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March 21, 2014 0

Anti-Immigrant Think Tank Appoints Bay Buchanan To Board

bay buchananThe Cen­ter for Immi­gra­tion Stud­ies (CIS), an anti-immigrant think tank founded by racist John Tan­ton, recently appointed Bay Buchanan, an anti-immigrant fig­ure with ties to extrem­ists, to its board of directors.

Buchanan is the pres­i­dent of The Amer­i­can Cause, a group founded by her brother, Pat Buchanan, a racist and anti-Semite. Though the orga­ni­za­tion is cur­rently dor­mant, it hosted a num­ber of anti-immigrant gath­er­ings in the past fea­tur­ing racist speakers.

For exam­ple, in Jan­u­ary 2009 the orga­ni­za­tion held an event when it released a report on the impact of can­di­dates’ views on immi­gra­tion dur­ing the 2008 elec­tion. Pan­elists included Bay Buchanan, Peter Brimelow, a white suprema­cist and founder of the racist anti-immigrant web­site VDARE, and Mar­cus Epstein, founder of the now-defunct far-right Robert Taft Club. The Taft Club often invited racist speak­ers to address its gath­er­ings, includ­ing white suprema­cist Jared Tay­lor, founder of The New Cen­tury Foun­da­tion, a self –styled think tank known pri­mar­ily for Amer­i­can Renais­sance , a white suprema­cist jour­nal and com­pan­ion website.

After Mar­cus Epstein was arrested and pleaded guilty to sim­ple assault for attack­ing an African Amer­i­can woman in Wash­ing­ton, D.C., Buchanan defended him in a col­umn pub­lished by VDARE titled “The Inter­net Lynch­ing of Mar­cus Epstein.” Buchanan also con­tributed an arti­cle to The Social Con­tract (TSC) an anti-immigrant jour­nal edited by white suprema­cist Wayne Lut­ton. At the 2011 Con­ser­v­a­tive Polit­i­cal Action Con­fer­ence (CPAC), Buchanan spoke on a panel spon­sored by the now-defunct racist stu­dent group Youth for West­ern Civ­i­liza­tion (YWC) titled “Will Immi­gra­tion Kill the GOP?”  Kevin DeAnna, the founder of YWC, was also on the panel. In 2005, Buchanan was a guest on the racist radio pro­gram The Polit­i­cal Cesspool, hosted by white suprema­cist James Edwards.

Buchanan also served as chair for her brother’s three pres­i­den­tial cam­paigns and in 2008, was a senior advi­sor to for­mer Col­orado con­gress­man Tom Tan­credo, who is known for his anti-immigrant and anti-Muslim rhetoric.  Buchanan also ran the now-defunct Team Amer­ica Polit­i­cal Action Com­mit­tee (PAC) founded by Tancredo.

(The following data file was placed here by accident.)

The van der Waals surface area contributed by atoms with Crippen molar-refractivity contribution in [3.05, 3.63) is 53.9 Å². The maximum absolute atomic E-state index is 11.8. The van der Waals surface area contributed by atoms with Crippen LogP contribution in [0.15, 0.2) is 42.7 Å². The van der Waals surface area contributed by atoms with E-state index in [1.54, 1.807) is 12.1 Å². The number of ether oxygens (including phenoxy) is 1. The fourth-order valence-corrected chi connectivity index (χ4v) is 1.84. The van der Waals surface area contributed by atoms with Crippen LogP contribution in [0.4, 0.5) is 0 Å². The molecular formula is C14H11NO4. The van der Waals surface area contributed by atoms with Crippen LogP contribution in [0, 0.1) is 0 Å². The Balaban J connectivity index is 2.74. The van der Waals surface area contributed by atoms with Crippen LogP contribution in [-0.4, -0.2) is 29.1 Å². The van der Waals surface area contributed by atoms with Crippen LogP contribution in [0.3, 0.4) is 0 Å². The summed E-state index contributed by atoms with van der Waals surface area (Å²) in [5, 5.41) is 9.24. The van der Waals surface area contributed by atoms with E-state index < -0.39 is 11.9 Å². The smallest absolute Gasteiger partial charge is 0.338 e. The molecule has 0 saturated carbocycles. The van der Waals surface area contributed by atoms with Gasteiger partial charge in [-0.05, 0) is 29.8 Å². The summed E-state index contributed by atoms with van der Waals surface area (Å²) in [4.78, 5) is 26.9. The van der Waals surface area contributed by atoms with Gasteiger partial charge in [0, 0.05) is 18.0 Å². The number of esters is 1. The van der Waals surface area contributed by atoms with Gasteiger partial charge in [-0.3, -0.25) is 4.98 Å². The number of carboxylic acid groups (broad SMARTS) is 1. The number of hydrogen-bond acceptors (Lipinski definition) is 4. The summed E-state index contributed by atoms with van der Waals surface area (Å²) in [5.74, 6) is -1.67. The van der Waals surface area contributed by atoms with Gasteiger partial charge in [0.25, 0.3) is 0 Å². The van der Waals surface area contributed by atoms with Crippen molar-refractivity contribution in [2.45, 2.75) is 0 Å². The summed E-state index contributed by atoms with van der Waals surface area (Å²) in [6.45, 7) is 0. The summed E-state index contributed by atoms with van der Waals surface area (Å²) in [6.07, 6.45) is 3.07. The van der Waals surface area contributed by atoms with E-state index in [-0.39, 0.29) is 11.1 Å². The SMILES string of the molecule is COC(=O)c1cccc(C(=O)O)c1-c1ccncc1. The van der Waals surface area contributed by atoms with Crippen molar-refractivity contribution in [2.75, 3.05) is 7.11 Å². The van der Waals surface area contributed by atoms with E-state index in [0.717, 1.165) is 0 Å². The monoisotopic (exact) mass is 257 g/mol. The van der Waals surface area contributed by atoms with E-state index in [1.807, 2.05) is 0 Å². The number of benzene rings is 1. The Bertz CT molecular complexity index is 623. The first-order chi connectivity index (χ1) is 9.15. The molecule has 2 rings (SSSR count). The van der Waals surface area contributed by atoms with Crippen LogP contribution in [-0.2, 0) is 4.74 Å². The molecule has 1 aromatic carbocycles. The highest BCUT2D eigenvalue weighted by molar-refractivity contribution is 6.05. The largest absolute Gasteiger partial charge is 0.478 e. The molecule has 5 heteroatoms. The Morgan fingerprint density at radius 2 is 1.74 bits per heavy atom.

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May 10, 2013 1

Jason Richwine Has Ties To More Extreme Elements of Anti-Immigrant Movement

Update: As of May 10, 2013, Jason Rich­wine has resigned from his posi­tion as senior pol­icy ana­lyst at the Her­itage Foundation.

Jason Rich­wine, a co-author of a major report on the alleged costs of immi­gra­tion reform pub­lished this week by the Her­itage Foun­da­tion, a con­ser­v­a­tive think-tank, has ties to the more extreme ele­ments of the anti-immigrant move­ment. Richwine’s pre­vi­ous writ­ings and state­ments also pro­mote stereo­types about Hispanics.jason-richwine

Rich­wine is a reg­u­lar attendee of the annual Writ­ers Work­shop event orga­nized by The Social Con­tract Press (TSCP). TSCP is a pub­lish­ing house founded by the racist John Tan­ton, the archi­tect of the modern-day anti-immigrant movement.

This annual work­shop often fea­tures racist speak­ers, includ­ing Peter Brimelow, the founder of the anti-immigrant web­site VDARE, and Wayne Lut­ton, edi­tor of The Social Con­tract (TSC), a jour­nal pub­lished by TSCP.  Rich­wine spoke at the Writ­ers Work­shop in 2010 and 2012. At the 2010 con­fer­ence he claimed to be an attendee “for a few years” and iden­ti­fied him­self as “a restric­tion­ist.” At the same event, Rich­wine par­tic­i­pated in a debate with con­ser­v­a­tive author Ron Unz on the issue of white ver­sus His­panic crime rates. Rich­wine argued that the rate of crimes com­mit­ted by His­pan­ics is much higher than that of whites.

In 2012, the same year Peter Brimelow addressed the event, Rich­wine talked about cul­tural dif­fer­ences between the Euro­pean immi­grants who came to the U.S. before the 1965 Immi­gra­tion Act and the His­panic immi­grants who came to this coun­try post-1965. He argued that when we talk about immi­gra­tion “cul­ture is the over­rid­ing con­cern.” Later in his speech, Rich­wine spoke about the dif­fer­ences in appear­ances between His­pan­ics and whites, claim­ing “His­panic immi­grants usu­ally look dis­tinctly non-white.” He said he did not “cel­e­brate the fact that this should mat­ter,” but added that “the real­ity is that sub­con­sciously humans are a tribal species.”